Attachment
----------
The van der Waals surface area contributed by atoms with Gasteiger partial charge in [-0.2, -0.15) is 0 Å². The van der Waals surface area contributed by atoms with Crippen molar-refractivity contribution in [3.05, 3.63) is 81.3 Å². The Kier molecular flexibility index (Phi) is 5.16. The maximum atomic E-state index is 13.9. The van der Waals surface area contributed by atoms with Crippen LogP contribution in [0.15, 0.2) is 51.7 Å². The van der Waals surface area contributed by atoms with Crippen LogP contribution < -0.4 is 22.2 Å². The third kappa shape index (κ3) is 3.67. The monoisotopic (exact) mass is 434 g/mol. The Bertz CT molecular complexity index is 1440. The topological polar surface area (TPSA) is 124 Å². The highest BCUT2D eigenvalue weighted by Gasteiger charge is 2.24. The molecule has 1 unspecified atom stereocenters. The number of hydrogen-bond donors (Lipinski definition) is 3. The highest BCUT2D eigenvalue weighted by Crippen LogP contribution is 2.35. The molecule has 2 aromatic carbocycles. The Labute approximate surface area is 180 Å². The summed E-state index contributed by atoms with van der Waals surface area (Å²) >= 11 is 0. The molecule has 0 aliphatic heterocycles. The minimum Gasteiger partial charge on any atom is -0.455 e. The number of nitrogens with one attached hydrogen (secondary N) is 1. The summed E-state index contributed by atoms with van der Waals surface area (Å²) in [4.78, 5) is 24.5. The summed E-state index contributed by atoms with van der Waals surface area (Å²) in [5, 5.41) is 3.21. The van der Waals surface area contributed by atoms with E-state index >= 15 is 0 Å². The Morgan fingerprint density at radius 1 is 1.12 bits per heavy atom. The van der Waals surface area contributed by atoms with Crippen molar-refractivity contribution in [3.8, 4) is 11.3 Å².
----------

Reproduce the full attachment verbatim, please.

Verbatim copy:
The van der Waals surface area contributed by atoms with Gasteiger partial charge in [-0.2, -0.15) is 0 Å². The van der Waals surface area contributed by atoms with Crippen molar-refractivity contribution in [3.05, 3.63) is 81.3 Å². The Kier molecular flexibility index (Phi) is 5.16. The maximum atomic E-state index is 13.9. The van der Waals surface area contributed by atoms with Crippen LogP contribution in [0.15, 0.2) is 51.7 Å². The van der Waals surface area contributed by atoms with Crippen LogP contribution < -0.4 is 22.2 Å². The third kappa shape index (κ3) is 3.67. The monoisotopic (exact) mass is 434 g/mol. The Bertz CT molecular complexity index is 1440. The topological polar surface area (TPSA) is 124 Å². The highest BCUT2D eigenvalue weighted by Gasteiger charge is 2.24. The molecule has 1 unspecified atom stereocenters. The number of hydrogen-bond donors (Lipinski definition) is 3. The highest BCUT2D eigenvalue weighted by Crippen LogP contribution is 2.35. The molecule has 2 aromatic carbocycles. The Labute approximate surface area is 180 Å². The summed E-state index contributed by atoms with van der Waals surface area (Å²) >= 11 is 0. The molecule has 0 aliphatic heterocycles. The minimum Gasteiger partial charge on any atom is -0.455 e. The number of nitrogens with one attached hydrogen (secondary N) is 1. The summed E-state index contributed by atoms with van der Waals surface area (Å²) in [4.78, 5) is 24.5. The summed E-state index contributed by atoms with van der Waals surface area (Å²) in [5, 5.41) is 3.21. The van der Waals surface area contributed by atoms with E-state index >= 15 is 0 Å². The Morgan fingerprint density at radius 1 is 1.12 bits per heavy atom. The van der Waals surface area contributed by atoms with Crippen molar-refractivity contribution in [3.8, 4) is 11.3 Å².